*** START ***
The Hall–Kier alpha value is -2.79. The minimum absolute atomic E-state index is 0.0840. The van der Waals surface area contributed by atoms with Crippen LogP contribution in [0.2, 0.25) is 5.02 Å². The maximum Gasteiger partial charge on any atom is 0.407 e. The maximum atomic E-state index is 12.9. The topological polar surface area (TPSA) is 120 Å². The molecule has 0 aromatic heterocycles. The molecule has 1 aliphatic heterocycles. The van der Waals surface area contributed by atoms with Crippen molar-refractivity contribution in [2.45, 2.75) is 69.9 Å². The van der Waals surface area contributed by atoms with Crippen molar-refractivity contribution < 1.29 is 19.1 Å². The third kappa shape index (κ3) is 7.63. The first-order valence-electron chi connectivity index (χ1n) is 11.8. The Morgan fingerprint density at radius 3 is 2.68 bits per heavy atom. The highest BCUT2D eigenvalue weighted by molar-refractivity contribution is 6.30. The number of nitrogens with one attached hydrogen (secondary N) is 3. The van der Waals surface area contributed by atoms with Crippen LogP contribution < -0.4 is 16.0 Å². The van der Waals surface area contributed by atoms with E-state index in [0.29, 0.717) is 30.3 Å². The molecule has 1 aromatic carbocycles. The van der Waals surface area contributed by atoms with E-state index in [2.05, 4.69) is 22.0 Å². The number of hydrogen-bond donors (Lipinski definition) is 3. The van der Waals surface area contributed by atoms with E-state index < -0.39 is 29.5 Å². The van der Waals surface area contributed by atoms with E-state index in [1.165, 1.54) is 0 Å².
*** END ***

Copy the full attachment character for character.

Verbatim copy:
The Hall–Kier alpha value is -2.79. The minimum absolute atomic E-state index is 0.0840. The van der Waals surface area contributed by atoms with Crippen LogP contribution in [0.2, 0.25) is 5.02 Å². The maximum Gasteiger partial charge on any atom is 0.407 e. The maximum atomic E-state index is 12.9. The topological polar surface area (TPSA) is 120 Å². The molecule has 0 aromatic heterocycles. The molecule has 1 aliphatic heterocycles. The van der Waals surface area contributed by atoms with Crippen molar-refractivity contribution in [2.45, 2.75) is 69.9 Å². The van der Waals surface area contributed by atoms with Crippen molar-refractivity contribution < 1.29 is 19.1 Å². The third kappa shape index (κ3) is 7.63. The first-order valence-electron chi connectivity index (χ1n) is 11.8. The Morgan fingerprint density at radius 3 is 2.68 bits per heavy atom. The highest BCUT2D eigenvalue weighted by molar-refractivity contribution is 6.30. The number of nitrogens with one attached hydrogen (secondary N) is 3. The van der Waals surface area contributed by atoms with Crippen LogP contribution < -0.4 is 16.0 Å². The van der Waals surface area contributed by atoms with E-state index in [0.29, 0.717) is 30.3 Å². The molecule has 1 aromatic carbocycles. The van der Waals surface area contributed by atoms with E-state index in [2.05, 4.69) is 22.0 Å². The number of hydrogen-bond donors (Lipinski definition) is 3. The van der Waals surface area contributed by atoms with E-state index < -0.39 is 29.5 Å². The van der Waals surface area contributed by atoms with E-state index in [1.165, 1.54) is 0 Å².